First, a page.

I was interested to see what music Will and Kate had chosen for their wedding.
It got off to a great start, I thought, when Kate entered to Hubert Parry's Coronation Anthem I was glad: the sound of the choral voices helped to humanize the proceedings from the start and this work manages to be ceremonial without the inflated grandeur of some of the more usual choices. Parry did well: for one of the hymns we had Jerusalem and I wondered whether Kate was aware that this work was appropriated by (maybe written for) the suffragette movement. This, and God Save The Queen, were the concessions to patriotism. And during the signing of the register we had Parry's Blest Pair of Sirens: I remember singing this at school and wondering what it was all about. I still had no idea on Friday and thought it would have been nice to have had subtitles on telly. It also occurred to me the choice of Parry might have been a shrewd move: having died in 1918, he's out of copyright - well, someone had to pay for the wedding. Still and all, with three Parry pieces on the menu we were in danger of falling into a time warp. No Purcell, no Handel, nothing from the glorious period of English choral music which produced Tallis and Byrd. Even the couple's exit music - Walton's Crown Imperial - sounded like a bit more of the same. This was written for George VI's Coronation in 1937: did anyone notice that both the start and finish of the service was music for coronations rather than weddings?
The surprise of the day was Paul Mealor's Ubi caritas. Looking it up, I'm confused as to whether this was a commission, as some sites say, or whether the couple had already heard and liked it. There is a suggestion it was performed previously, but given new words for the occasion. But it was lovely anyway, struck a reflective chord, was unpretentious but not without musical interest; one began to hope the royal couple had some musical taste!
The only work that was out of place was John Rutter's This is the day - but why do I feel that? After all, Rutter is one of the most successful composers ever. He's performed the world over. Choirs love to sing his music. Christmas wouldn't be the same without him: he has mass appeal. He's a megastar with all kinds of awards to his credit. So if I'm not careful, any ranting will sound like sour grapes.
And yet, I can think of plenty of contemporary composers who could have written a work that would not have felt out of place. For a tuneful work in an approachable vein how about Jonathan Dove? For closure on the Diana story, how about a commission from John Tavener, whose The Lamb was responsible for casting him into the public consciousness after her funeral? Unfortunately, he's unwell and may not have been up for it, I suppose. But how about a woman composer? Wouldn't that have been marvelously appropriate? Cecilia Macdowell writes quirky modern music that is accessible and performable in a religious context, as does Judith Weir.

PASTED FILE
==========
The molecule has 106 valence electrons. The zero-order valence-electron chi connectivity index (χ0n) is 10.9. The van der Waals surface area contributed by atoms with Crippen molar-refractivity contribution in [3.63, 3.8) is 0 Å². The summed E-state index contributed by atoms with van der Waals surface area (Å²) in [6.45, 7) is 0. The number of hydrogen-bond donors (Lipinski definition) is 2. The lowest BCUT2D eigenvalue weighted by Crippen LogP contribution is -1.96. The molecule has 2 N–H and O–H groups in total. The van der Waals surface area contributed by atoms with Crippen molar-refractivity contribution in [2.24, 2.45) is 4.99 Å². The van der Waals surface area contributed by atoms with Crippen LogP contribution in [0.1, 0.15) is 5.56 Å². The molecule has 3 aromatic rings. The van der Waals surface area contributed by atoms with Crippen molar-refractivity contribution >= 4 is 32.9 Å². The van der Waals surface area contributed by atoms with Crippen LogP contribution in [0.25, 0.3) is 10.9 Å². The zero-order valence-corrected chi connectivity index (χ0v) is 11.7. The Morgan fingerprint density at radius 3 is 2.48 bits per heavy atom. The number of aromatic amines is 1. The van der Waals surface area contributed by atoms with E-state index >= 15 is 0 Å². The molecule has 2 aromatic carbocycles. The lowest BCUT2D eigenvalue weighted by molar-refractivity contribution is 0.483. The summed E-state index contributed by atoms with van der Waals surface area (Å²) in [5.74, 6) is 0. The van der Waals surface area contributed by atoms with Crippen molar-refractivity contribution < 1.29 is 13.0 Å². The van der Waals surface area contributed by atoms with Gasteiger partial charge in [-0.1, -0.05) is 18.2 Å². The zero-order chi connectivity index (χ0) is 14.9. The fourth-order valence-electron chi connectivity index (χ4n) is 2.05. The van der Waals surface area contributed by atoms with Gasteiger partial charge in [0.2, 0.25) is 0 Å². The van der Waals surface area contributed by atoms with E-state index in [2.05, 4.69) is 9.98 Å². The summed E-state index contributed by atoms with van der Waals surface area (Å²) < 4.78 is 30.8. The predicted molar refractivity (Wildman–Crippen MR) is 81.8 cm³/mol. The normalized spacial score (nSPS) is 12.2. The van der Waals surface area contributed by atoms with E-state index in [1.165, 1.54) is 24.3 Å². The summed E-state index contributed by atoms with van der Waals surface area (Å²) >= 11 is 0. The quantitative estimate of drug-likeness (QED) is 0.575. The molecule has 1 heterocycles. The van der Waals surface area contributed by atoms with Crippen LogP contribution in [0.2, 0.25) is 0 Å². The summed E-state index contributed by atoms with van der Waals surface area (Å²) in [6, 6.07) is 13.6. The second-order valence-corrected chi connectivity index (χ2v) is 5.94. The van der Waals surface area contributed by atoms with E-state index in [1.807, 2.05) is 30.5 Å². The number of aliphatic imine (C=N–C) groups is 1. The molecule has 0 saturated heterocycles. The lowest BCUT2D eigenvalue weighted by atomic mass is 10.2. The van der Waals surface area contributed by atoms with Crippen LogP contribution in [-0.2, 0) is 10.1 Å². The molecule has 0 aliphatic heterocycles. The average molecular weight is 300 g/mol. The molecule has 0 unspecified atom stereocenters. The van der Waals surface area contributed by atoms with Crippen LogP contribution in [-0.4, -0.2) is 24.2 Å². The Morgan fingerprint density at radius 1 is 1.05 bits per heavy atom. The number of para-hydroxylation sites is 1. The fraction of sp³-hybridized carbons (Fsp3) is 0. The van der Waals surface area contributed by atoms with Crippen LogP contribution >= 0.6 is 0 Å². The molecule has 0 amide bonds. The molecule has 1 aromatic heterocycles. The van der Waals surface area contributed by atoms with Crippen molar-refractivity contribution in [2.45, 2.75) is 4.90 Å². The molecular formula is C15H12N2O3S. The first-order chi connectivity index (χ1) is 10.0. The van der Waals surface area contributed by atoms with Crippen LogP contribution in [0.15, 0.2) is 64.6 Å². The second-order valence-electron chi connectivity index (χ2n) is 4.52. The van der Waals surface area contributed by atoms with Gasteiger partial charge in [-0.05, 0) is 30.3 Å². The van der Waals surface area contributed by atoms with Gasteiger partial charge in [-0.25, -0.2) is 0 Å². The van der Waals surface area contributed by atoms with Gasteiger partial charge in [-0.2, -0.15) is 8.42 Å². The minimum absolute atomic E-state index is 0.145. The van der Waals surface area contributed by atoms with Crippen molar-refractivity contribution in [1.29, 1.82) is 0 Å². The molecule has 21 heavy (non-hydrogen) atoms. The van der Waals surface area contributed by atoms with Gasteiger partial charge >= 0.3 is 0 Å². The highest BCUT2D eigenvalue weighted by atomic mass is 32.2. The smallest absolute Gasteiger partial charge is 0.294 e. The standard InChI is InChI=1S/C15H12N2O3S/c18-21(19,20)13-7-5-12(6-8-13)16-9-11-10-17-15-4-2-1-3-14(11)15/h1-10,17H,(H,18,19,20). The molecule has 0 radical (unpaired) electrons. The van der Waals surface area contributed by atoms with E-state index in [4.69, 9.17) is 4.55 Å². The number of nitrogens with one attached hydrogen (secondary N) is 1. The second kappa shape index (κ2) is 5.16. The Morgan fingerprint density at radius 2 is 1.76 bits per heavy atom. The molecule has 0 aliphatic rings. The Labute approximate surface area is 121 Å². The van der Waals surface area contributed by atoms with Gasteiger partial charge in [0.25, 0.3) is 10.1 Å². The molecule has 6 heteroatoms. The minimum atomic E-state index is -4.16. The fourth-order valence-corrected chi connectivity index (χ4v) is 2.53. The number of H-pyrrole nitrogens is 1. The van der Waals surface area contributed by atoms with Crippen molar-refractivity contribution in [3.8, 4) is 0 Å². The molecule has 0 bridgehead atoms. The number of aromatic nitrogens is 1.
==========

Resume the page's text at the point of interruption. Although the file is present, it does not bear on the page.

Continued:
Here was an opportunity squandered. This is the day conformed to every cliché in the book: it was predictable in the way it followed the composer's well-worn methods. I suppose classical sonatas followed a predictable course, but great composers took immense pains to make their material interesting as they went along. This is the day felt churned out. It was ingratiating and made too few demands on the listener, even for a mass audience. Of course, Rutter's music is put together with consummate professionalism. That means the singers can sing it: well, yes, it's easy and fits the voice like a glove, but because something's possible that doesn't make it desirable - and when something's so easy one ought to be suspicious of being patronized; after all, the choir in Westminster Abbey contains some of the best child musicians in the country. Professionalism shouldn't rule out imagination and exploration: one feels there's a head buried in the sand here, a prejudice against experiments of any kind, an unwillingness to deviate from a safe and lucrative path, so what we get is music stuck in a rose-tinted childhood and as nutritious as the candy floss to go with it.
We can't blame Rutter: he does what comes naturally to him. But we can blame the Dean who commissioned the piece, one that - more appropriately - will quickly be taken up by every other church, school and village choir throughout Christendom and beyond because the Wedding provided unparalleled publicity and the music is easy to perform.
Composer and musician